Behind the car are the Riverside hills, and beyond the hills was the regretted and now defunct raceway. The Riverside International Automobile Museum stands to the right of this picture.


In 1972, this was the fastest Indy car money could buy, and the fastest racing car on the planet. In 2010, it is a tribute to Dan Gurney and the team of capable people he assembled to engineer, manufacture and win races with this terrific machine.

The 1972 car had relatively simple wing arrangement. In later years, more complex wings with dual elements and larger side plates were successfully used, bringing a new era of high down force. On this car, an original 1972 wing could not be located, so a later 1974 wing from the Bobby Unser car was used. This has a Bob Liebeck developed "banana" profile as they were called, to provide ultra-high down force at lower speeds.





  The AAR Drake-Offy engine uses a Hilborn full-time fuel injection that makes the adjusting of fuel mixture a difficult proposition. Many such engines blew up in spectacular fashion if the mixture was leaned too much in its midrange, especially when the throttle was applied after deceleration for a turn. The turbo boost is adjustable but not from the cockpit. There is no intercooler in these early turbocharged engines and driving such a car required constant concentration as there was a long lagging period between throttle application and actual torque delivery, as the turbo spooled itself every time from low to maximum RPM. The result was somewhat impressive when power reached the rear wheels.




  As can be seen here, those Indy cars were huge machines. The total weight is nearly 1700 lbs. While this was over 100 lbs above the minimum weight per USAC rules, the car was very strong and extremely well built by Phil Remington and his crew. Compared to the rather rough period British built McLaren or Lola Indy-car chassis, the Eagle is truly a piece of jewelry. These were such good cars that they were used quite successfully from 1972 through the early 1980s after the tubs were modified for more modern aerodynamics, first by Bill Finley, then by many other mid-field teams.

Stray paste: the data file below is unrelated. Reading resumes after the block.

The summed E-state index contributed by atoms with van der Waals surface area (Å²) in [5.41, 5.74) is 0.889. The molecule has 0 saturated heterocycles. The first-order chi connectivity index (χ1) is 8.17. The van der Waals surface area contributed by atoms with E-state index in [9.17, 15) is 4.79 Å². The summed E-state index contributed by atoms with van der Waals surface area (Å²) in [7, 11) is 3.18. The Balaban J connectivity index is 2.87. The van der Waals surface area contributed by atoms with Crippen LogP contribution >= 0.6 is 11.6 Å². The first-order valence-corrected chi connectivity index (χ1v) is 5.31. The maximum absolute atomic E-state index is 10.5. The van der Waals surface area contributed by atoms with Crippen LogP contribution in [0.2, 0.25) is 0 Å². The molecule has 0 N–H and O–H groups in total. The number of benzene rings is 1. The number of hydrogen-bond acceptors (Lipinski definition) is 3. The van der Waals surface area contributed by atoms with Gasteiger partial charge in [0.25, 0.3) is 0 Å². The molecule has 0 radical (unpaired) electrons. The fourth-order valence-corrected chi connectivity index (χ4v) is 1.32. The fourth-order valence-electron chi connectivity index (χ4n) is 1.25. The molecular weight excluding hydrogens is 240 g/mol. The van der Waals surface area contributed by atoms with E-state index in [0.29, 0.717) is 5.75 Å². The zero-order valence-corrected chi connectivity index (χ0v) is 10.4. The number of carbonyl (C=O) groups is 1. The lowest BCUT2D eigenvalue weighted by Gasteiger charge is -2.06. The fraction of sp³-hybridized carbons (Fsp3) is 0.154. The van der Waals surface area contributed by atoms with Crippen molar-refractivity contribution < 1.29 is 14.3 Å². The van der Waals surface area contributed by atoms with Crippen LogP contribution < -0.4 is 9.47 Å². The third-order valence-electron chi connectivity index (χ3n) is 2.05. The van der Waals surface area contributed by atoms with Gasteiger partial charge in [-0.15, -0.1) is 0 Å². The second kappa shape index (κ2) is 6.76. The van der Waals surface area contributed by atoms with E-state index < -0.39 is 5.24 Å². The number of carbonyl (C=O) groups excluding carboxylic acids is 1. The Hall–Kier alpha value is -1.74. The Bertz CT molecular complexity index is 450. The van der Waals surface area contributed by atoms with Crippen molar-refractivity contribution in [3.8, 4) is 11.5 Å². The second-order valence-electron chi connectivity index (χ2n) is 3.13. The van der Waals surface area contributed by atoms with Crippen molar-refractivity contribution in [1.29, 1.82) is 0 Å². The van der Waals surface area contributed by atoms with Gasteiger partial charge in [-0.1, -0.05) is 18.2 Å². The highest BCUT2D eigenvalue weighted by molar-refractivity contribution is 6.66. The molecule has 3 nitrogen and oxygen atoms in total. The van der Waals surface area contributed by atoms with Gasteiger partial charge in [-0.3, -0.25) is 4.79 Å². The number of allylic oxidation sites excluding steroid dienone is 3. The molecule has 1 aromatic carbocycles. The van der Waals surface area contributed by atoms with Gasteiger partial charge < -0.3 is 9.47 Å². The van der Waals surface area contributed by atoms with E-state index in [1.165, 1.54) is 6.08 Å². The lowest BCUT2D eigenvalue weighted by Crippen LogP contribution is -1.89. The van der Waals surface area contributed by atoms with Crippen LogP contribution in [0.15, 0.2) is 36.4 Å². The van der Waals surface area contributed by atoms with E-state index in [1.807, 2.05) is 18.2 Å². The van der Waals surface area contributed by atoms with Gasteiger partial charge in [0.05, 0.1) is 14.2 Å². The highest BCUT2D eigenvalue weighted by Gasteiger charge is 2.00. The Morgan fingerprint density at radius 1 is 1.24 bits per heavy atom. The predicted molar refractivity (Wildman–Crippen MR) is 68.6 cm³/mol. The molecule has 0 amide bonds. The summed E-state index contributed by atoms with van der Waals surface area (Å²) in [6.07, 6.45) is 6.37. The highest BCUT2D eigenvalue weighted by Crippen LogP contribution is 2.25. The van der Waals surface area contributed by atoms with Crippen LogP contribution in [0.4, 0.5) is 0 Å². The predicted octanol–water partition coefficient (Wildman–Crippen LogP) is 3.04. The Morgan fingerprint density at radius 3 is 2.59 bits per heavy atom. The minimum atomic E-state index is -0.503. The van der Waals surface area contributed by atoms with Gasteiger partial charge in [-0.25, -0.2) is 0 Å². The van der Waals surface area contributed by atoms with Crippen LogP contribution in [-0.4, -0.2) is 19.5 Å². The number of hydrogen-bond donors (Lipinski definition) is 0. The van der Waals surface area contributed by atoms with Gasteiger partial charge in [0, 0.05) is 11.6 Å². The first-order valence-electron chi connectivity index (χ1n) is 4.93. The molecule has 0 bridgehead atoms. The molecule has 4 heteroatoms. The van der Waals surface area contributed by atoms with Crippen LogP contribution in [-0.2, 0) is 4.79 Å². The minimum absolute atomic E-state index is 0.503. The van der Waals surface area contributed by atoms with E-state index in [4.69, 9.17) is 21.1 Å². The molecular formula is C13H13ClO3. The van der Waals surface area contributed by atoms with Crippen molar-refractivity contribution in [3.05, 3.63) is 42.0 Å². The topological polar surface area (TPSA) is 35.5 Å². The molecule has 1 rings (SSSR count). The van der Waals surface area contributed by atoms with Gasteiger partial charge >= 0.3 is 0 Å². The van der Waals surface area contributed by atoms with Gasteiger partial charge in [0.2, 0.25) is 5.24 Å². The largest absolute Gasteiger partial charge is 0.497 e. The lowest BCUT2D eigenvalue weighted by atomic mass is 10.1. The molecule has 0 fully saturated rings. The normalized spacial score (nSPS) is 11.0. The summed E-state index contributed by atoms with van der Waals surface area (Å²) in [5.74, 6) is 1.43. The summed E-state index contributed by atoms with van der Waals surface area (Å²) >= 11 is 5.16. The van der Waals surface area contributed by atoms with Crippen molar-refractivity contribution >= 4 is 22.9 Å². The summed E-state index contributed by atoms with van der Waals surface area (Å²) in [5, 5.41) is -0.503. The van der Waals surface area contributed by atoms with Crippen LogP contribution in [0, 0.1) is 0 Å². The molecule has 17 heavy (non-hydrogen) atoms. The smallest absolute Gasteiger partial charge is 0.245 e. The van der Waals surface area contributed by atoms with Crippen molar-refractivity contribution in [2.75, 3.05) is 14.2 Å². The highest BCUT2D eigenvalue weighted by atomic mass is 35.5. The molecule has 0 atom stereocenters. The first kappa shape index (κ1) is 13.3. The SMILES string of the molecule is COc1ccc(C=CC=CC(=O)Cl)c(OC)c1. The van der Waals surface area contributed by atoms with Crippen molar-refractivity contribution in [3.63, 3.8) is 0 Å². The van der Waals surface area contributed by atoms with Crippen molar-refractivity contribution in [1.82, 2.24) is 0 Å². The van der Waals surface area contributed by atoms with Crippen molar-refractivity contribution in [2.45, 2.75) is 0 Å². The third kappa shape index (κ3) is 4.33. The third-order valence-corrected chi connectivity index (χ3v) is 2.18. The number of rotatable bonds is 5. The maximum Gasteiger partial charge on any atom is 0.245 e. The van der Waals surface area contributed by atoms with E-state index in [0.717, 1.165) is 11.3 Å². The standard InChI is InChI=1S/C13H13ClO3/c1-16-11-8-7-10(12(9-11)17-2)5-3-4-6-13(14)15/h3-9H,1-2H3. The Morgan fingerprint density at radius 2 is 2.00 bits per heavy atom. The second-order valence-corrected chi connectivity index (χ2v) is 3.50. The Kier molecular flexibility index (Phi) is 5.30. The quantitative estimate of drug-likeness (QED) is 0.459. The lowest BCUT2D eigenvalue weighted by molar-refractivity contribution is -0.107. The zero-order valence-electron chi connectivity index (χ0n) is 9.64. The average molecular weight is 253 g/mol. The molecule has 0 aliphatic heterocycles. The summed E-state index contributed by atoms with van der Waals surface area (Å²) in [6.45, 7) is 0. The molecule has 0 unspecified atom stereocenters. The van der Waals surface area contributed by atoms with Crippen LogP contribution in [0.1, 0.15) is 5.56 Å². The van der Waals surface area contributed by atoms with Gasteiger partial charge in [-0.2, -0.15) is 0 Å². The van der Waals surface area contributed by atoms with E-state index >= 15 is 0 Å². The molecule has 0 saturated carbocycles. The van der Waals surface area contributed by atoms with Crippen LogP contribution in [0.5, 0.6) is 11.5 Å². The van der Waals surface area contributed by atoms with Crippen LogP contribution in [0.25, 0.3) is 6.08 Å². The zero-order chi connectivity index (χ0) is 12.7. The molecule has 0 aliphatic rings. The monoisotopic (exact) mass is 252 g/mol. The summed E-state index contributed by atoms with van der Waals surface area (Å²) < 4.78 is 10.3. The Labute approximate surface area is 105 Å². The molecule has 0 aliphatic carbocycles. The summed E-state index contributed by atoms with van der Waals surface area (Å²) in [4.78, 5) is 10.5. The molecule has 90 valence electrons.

Because of these later modifications, original, unmolested chassis such as this NOS example are rather rare today, the restoration of some requiring a complete reconstruction of the center bulkhead and complete re-skinning.


  This is pretty much the view of the car that most 1972 Indy car racers had of the Olsonite Eagle, that is until something went awry on the car with the rotten racing luck Dan and his team encountered that year. Nevertheless, the car made its mark by winning 3 races and setting 10 poles.